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Yamamoto understands pressure – WM20


Kailer Yamamoto won a U18 Worlds bronze medal on home ice and knows well the pressure on the U.S. U20 team heading to the 2018 IIHF World Junior Championship.

The Americans used a shootout to defeat Canada 5-4 at Montreal’s Bell Centre last January capturing the country’s third gold medal in eight years. Heading into the 2018 tournament at Buffalo’s KeyBank Center (26 Dec. to 5 Jan.) the U.S. will look to do something they’ve never done before at the Under-20 level: win back-to-back gold medals.

“I think there’s a little bit (of pressure) just because it’s home ice and we’re coming off a huge win last year,” said Yamamoto. “But I think the guys in the locker room stay calm all the time before games (and) they just try to play their game.”

The Spokane, Washington native won a silver medal at the 2015 Under-17 tournament and scored seven goals and 13 points in seven games as the U.S. won a bronze medal at the 2016 IIHF Ice Hockey U18 World Championship.

Attempting to represent his country again on the international stage, Yamamoto is admittedly comfortable with the process.

“It’s definitely a process, but definitely used to it,” Yamamoto said of the recent World Junior Summer Showcase. “I went to all the national camps in the summer so I’m definitely used to it with USA Hockey.”

Following his third season with his hometown Spokane Chiefs in the Western Hockey League where he scored a team-leading 42 goals and 99 points, the Edmonton Oilers made history selecting the pint-size forward. On Thursday he signed an entry-level deal with the Oilers.

At five feet and seven and three-quarters inches (172 cm), Yamamoto became the shortest player ever selected in the first round of an NHL Draft going 22nd overall.

J.D. Greenway, a fellow U.S. Under-20 hopeful, has only practised against Yamamoto, but understands what separates him from his peers.

“He’s a small slippery guy, when he goes down, if it’s a 1-on-1, I feel confident I can take him, but there’s one little thing he can do and he’s by me,” Greenway said laughing. “He’s a fast kid, has good mitts and very slippery.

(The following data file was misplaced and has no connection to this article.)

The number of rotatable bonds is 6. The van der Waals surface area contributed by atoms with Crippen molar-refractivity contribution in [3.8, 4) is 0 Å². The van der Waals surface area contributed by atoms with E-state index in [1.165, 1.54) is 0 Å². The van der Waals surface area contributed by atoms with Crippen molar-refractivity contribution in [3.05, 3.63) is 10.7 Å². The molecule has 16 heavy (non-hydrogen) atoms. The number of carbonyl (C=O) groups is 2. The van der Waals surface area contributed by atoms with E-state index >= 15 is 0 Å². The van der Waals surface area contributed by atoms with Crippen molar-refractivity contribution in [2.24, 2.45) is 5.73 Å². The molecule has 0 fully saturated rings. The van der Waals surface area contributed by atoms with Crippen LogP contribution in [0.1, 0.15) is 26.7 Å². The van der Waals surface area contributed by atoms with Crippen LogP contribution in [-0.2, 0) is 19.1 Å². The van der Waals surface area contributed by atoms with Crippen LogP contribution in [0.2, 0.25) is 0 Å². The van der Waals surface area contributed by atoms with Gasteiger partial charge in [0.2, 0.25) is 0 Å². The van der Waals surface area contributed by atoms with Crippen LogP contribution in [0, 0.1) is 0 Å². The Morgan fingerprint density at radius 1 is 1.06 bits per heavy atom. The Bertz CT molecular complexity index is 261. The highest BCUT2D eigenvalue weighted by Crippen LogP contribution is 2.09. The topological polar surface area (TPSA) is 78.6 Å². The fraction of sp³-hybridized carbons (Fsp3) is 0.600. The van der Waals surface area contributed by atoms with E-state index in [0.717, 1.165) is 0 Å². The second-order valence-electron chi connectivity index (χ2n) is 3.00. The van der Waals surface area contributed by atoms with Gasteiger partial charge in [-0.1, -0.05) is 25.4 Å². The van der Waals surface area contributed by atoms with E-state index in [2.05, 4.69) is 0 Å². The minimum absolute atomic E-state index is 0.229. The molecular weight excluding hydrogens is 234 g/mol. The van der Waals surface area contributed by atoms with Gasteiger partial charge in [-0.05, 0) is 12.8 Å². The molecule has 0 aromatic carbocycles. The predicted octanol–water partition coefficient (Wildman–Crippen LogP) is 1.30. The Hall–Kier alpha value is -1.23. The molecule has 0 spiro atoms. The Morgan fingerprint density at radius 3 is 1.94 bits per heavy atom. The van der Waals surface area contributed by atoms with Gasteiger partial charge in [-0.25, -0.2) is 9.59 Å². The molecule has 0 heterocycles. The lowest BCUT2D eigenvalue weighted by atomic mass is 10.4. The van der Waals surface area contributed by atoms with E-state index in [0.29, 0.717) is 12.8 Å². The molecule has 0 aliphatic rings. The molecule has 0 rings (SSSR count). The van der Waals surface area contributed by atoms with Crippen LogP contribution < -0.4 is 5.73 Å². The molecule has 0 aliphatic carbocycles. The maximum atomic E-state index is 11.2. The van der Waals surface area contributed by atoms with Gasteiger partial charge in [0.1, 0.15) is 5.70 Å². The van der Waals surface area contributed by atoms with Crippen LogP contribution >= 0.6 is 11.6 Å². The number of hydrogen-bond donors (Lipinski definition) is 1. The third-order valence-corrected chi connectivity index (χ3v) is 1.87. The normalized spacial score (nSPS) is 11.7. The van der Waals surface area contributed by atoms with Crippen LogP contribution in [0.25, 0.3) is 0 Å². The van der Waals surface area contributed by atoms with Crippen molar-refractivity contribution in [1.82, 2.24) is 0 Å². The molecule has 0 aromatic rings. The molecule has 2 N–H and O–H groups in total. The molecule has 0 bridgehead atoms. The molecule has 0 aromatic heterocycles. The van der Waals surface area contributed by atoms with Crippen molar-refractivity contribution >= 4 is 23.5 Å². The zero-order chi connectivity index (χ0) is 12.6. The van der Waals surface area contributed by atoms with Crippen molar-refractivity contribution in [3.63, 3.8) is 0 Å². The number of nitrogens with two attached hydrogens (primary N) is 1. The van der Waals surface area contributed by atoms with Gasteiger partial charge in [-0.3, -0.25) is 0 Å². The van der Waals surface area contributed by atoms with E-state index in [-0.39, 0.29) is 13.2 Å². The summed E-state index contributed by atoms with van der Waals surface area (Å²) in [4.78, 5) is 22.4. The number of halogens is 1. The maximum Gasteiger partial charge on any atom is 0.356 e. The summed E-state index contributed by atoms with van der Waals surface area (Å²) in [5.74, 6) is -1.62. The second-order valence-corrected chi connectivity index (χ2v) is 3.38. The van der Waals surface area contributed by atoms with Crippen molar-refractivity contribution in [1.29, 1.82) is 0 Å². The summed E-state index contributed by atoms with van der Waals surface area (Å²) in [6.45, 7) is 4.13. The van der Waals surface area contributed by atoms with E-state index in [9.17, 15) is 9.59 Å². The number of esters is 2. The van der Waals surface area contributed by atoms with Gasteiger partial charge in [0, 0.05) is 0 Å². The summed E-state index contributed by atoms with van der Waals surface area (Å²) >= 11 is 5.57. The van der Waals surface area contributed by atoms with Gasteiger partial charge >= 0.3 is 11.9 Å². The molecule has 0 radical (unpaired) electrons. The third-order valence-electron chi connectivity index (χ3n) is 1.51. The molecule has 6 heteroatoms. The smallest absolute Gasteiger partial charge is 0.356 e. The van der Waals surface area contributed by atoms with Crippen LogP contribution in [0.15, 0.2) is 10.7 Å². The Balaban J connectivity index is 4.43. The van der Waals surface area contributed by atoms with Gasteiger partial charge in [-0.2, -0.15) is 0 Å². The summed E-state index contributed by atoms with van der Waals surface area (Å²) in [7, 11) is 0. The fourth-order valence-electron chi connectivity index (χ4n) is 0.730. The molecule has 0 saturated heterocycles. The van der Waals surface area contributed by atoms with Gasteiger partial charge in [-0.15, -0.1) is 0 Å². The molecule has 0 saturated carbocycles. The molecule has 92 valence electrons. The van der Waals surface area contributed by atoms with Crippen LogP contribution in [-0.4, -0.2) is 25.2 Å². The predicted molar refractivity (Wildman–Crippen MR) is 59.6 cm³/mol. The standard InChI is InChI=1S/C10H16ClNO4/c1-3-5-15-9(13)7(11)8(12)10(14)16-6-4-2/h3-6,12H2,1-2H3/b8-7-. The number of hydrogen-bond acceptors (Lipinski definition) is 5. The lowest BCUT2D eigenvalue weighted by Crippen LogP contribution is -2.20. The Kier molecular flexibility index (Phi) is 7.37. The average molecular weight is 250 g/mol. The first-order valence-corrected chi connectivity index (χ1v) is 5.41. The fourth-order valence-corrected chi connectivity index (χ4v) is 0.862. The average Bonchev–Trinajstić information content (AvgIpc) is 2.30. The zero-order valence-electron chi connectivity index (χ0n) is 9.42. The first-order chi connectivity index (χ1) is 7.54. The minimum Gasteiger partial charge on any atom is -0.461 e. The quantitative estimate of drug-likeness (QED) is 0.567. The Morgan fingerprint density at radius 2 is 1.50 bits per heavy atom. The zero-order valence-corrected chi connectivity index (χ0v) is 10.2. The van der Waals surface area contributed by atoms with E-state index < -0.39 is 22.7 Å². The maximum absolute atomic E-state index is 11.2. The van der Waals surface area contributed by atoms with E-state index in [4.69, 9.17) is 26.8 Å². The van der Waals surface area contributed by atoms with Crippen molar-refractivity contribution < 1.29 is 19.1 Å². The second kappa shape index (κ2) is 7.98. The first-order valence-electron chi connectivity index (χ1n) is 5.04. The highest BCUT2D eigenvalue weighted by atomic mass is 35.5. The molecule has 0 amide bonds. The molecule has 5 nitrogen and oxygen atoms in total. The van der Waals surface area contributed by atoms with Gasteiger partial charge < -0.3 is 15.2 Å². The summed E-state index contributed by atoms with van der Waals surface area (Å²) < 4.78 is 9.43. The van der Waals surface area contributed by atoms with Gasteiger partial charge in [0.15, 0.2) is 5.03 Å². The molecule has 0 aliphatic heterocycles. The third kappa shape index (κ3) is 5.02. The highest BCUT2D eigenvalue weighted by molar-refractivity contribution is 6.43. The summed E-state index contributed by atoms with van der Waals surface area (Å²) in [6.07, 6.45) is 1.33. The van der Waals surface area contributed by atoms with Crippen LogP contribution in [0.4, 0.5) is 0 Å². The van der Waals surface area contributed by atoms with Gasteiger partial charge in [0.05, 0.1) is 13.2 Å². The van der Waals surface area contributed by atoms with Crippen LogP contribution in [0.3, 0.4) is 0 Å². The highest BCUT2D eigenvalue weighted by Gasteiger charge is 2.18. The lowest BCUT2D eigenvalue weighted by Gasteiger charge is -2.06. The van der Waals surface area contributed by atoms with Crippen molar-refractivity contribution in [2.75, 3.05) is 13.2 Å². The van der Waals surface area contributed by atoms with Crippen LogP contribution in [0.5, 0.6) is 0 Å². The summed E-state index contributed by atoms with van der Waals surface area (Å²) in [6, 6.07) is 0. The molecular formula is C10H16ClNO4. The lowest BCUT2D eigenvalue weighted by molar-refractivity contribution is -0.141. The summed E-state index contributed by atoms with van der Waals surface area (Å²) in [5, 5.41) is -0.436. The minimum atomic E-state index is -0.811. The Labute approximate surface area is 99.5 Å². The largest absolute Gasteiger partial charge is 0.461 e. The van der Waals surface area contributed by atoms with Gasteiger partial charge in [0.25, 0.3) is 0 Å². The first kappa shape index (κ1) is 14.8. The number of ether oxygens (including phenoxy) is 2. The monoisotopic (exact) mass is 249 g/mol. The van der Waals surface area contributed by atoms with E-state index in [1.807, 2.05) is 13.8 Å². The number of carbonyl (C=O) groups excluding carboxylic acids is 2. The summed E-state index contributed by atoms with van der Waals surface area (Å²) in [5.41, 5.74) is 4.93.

“He can turn on a dime and continue going the other way too.”

Despite the naysayers, the 18-year-old is confident he can have success at the next level.

“Size doesn’t matter, it’s what’s in your heart, it’s whether you have no fear, if you have the confidence,” he said. “I think I have no fear, a lot of confidence to that really helps.”

It also helps that he has fellow Spokane native Tyler Johnson of the Tampa Bay Lightning to lean on for advice. In fact, if not for Johnson’s mother, Yamamoto may not be playing hockey at all these days.

It was Johnson’s mother, Debbie, who first taught Yamamoto and his brother Keanu how to skate.

Though there’s a nine-year age gap between Yamamoto and Johnson, the Oilers prospect and Lightning forward are both still close today.

“He’s been a huge role model, ever since I was a little kid, (I’ve) taken moves from his book,” Yamamoto said. “I work out with him in the summer, seeing how hard he works in the summers, how hard he works on the ice – it’s unbelievable and I know I need to work that hard to get to the next level.”

Now that Yamamoto is that much closer of seeing his dream of playing in the NHL come true, he’s paying closer attention to advice Johnson passes along.

“I try to take it in ‘cause I know that’s going to make me become the best hockey player I can become,” said Yamamoto.

What’s Johnson’s biggest advice?

“Make sure I’m working hard every single time in the weight room or on the ice,” Yamamoto said. “Making sure no one is out-working me and making sure that my size isn’t being in the way. Making sure people who don’t believe in me, I block them out. I believe in myself so always believe in yourself and don’t believe what anyone says.”

His ties to the Johnson family isn’t the only interesting fact about Yamamoto, he also had an interesting upbringing as his paternal grandfather is Japanese and his maternal grandmother is Native Hawaiian.

“They had a lot of impact (on me),” said Yamamoto. “I was always over at my grandma and grandpas, they were great people. Sadly, they passed away when I was a bit younger so I never really got to know them as I got older, but growing up, it was awesome hanging out with them.

“Always played Nintendo 64 at their house. I really cherished the moments I had with my grandparents.”

Last month Yamamoto attended his first pro camp – the Oilers development camp – in Jasper, Alberta. The experience provided Yamamoto with insight on where he needs to improve moving forward.

“It was awesome, lot of great coaches there, lot of great players. I just tried to tuck my head in and open my ears and take it all in,” he said. “I learned a lot about their systems, how they play and how hard you need to work – what it takes to become an NHL hockey player.”

Yamamoto is likely headed for a fourth season with his hometown Chiefs, and is hoping for an opportunity to represent his country at the World Juniors. He’ll also be working on being harder to play against this coming season.

“I think getting more physically strong,” said Yamamoto. “I definitely need to add that weight, get a little bit stronger so I’m able to get to that next level.”

 



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August 12, 2017

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